On Aug. 27 I caught up with Thomas Mulcair’s NDP campaign bus, for the second time in this odd election season, in what threatens to become our regular meeting spot: a desolate stretch of Eglinton Avenue in Toronto, where a former Saskatchewan finance minister, Andrew Thomson, is running for Parliament.
Thomson’s candidacy, like much of the paraphernalia of the Mulcair campaign, is an example of leaden means in pursuit of romantic ends. What the NDP is trying to do here is unprecedented. The way they are going about it is as unsexy as, well, Tom Mulcair.
No New Democrat has ever been elected to represent Eglinton–Lawrence. It used to be a Liberal bastion. An Anglican clergyman named Roland de Corneille held it for the party through most of the 1980s, fending off the Mulroney onslaught of 1984. Finally Joe Volpe took the nomination from de Corneille in 1988, through the riding’s traditional means of succession: internecine organizational battles among Liberals. Volpe then represented the riding for, if we’re being honest, altogether too long before the Conservatives’ Joe Oliver managed to end the Liberal era on his second try in the 2011 election. Oliver went on to become Stephen Harper’s second finance minister.
To win Eglinton–Lawrence, Andrew Thomson, who does not live in the riding and who has only recently returned to Canada from overseas, will have to leapfrog past both the incumbent and the entrenched Liberals. The previous NDP candidate here won less than 12 per cent of the vote in 2011. Thomson’s got his work cut out for him.
Related: An interview with Andrew Thomson
He’ll have help. “We’ll be here every week,” a Mulcair staffer said to me as I wandered into Thomson’s storefront campaign headquarters.
There, indeed, was Mulcair, a former Quebec environment minister next to the former Saskatchewan finance minister, and already you could see some of the method in this madness. Two seasoned political pros, standing side by side to complement each other’s credibility.
“I can tell you in this riding, there are two choices to defeat Joe Oliver,” Thomson said, acknowledging the Liberal, lawyer Marco Mendicino, who defeated the confusing ex-Conservative Eve Adams for that party’s nomination here. “But there is only one option if you want to defeat Stephen Harper and put a new government in place in Ottawa. And that is to vote NDP . . . ” The rest of his remarks were drowned out by applause from local supporters.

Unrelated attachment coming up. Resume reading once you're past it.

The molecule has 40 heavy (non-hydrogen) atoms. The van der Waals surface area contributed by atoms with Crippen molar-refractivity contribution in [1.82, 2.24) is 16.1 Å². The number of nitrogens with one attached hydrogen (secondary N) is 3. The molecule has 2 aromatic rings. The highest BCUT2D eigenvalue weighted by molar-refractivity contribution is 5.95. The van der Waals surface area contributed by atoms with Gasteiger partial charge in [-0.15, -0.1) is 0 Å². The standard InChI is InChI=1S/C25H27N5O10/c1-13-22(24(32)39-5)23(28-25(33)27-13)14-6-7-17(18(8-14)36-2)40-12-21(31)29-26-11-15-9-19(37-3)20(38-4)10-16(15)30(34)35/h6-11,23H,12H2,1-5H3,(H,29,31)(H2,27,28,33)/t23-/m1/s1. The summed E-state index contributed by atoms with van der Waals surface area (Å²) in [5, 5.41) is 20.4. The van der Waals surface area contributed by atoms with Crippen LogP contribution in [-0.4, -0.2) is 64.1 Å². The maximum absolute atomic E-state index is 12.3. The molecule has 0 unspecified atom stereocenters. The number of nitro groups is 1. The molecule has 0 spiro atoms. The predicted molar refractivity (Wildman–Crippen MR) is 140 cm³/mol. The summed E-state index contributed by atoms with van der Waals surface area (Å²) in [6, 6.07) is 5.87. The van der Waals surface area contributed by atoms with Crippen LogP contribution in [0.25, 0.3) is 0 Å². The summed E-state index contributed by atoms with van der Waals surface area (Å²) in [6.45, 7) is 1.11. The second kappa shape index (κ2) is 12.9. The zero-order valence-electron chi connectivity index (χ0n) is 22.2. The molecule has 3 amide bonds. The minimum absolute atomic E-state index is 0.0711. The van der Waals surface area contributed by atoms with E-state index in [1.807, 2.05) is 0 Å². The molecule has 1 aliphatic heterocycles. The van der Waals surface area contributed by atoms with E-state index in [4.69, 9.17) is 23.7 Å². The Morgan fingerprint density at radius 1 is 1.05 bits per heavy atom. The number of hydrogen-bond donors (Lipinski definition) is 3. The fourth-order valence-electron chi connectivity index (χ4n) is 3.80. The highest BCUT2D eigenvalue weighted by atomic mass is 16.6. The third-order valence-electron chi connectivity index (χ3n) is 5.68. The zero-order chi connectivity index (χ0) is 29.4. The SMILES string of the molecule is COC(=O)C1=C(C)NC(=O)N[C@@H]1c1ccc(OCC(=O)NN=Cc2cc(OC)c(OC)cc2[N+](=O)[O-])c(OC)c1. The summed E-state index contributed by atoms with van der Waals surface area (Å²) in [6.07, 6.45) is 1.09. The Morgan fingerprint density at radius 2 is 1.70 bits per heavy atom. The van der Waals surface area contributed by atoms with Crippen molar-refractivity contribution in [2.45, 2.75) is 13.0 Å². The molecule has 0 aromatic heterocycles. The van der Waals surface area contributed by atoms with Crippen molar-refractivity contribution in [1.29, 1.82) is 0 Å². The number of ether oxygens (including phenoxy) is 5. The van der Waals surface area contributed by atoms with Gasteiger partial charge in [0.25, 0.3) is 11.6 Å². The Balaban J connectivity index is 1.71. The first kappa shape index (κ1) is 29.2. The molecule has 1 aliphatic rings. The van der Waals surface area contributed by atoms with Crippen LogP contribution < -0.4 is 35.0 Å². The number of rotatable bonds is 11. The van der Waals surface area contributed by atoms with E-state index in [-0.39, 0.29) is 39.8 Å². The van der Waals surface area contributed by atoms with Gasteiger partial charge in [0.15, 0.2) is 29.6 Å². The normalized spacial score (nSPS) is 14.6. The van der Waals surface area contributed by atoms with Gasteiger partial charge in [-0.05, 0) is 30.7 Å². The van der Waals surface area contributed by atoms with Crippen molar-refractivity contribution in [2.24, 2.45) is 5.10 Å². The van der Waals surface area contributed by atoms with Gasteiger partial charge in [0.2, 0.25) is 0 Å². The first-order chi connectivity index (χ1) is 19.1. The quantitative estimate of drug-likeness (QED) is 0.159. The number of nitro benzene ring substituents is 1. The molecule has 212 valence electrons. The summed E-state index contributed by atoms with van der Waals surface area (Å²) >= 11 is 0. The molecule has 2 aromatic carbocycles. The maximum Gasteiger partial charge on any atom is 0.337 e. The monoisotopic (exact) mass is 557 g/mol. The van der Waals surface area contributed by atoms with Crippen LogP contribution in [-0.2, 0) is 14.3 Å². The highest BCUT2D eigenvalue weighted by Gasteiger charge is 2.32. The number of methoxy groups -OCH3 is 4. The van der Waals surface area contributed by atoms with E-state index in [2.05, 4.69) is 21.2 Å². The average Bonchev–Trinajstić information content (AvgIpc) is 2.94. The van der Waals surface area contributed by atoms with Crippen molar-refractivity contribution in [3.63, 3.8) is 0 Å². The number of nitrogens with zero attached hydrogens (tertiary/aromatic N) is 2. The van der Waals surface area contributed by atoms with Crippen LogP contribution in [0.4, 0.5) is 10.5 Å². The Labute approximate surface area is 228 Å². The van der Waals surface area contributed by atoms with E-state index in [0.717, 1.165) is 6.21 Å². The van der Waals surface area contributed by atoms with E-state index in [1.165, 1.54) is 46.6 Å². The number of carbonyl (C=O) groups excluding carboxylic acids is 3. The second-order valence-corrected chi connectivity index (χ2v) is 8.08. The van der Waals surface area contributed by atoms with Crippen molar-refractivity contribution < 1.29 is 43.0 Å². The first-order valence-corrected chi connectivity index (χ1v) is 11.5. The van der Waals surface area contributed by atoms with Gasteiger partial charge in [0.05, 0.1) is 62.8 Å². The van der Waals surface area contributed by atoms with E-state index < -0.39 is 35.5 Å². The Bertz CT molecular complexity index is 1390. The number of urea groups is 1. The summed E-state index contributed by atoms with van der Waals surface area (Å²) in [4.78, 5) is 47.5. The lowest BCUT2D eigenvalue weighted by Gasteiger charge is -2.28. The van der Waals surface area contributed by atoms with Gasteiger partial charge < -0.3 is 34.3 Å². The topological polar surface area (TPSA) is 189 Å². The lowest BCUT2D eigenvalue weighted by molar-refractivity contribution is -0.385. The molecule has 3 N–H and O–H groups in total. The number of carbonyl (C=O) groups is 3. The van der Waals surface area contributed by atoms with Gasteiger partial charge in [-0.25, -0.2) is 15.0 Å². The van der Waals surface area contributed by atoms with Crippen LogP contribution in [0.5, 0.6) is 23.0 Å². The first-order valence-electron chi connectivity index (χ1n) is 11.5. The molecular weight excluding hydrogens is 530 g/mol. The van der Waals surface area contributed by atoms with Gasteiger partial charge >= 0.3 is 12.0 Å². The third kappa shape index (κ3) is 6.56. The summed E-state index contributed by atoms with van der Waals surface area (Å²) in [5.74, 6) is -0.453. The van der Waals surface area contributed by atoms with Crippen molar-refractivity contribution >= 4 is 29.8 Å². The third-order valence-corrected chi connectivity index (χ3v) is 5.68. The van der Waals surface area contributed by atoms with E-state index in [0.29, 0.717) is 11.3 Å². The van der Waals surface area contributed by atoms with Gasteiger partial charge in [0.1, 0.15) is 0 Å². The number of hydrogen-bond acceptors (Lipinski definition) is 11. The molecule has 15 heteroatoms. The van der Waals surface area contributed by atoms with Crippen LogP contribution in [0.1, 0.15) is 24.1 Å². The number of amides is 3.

And you know what? Maybe they will. Vote NDP, I mean. Not just here in the concrete expanses of Eglinton–Lawrence but across Ontario, the campaign’s most important battleground province, and beyond. If the big crowds and the early polls are any indication, 2015 could be an even bigger election for the NDP than the breakthrough of 2011.
Later that day, in a brief interview before an evening rally in Brantford, Mulcair would list some of the high points: the day the crowd reached the fire-code capacity at the Refined Fool Brewing Co. in Sarnia, or the throng that turned out in a park in Perth. At the latter event, Mulcair said, “Some of the old-timers who’d been around, working in the party for 40 or 50 years, told me, ‘Listen. Tommy Douglas came here. Ed Broadbent came here. We had big meetings: Sixteen, eighteen people!’ ” This time, he said, “We had 450 people on a hot Friday afternoon. And people were excited. They sensed that something is happening.”
As I cut that interview short so he could get back to campaigning, Mulcair added: “And I’m excited. You can add that.” Well, good. I’m glad we cleared that up. Because the evidence of excitement from his campaign-trail body language and discourse is intermittent.
“Toronto is the most important city in Canada,” he told the crowd at Andrew Thomson’s campaign HQ. “It’s home to 80,000 new immigrants who come to Toronto every year to pursue their dreams. The GTA is home to over three million highly educated and skilled workers who make up nearly one-sixth of Canada’s entire workforce and boasts 40 per cent of corporate headquarters in Canada.” He sounded like Siri, reading a Wikipedia entry on Toronto aloud for an iPhone user on handsfree. “Produces over 15 per cent of Canada’s GDP.”
There is a school of thought, among people who watched this campaign closely even through the August doldrums, which believes Mulcair has been slouchy and low-energy for a front-runner. Partly this is who he is, and since you and I can be slouchy and low-energy too at times, it is hard to begrudge him his moments. But there is also some calculation in it. Each new voter the NDP is chasing this year is his or her own private Eglinton–Lawrence, somebody who has not voted NDP recently and may never have. Mulcair is hunting the fabled “blue-orange switcher,” that rare, but not unheard-of creature who doesn’t want to vote Liberal but who hesitates between Conservatives and New Democrats as champions of ordinary folks.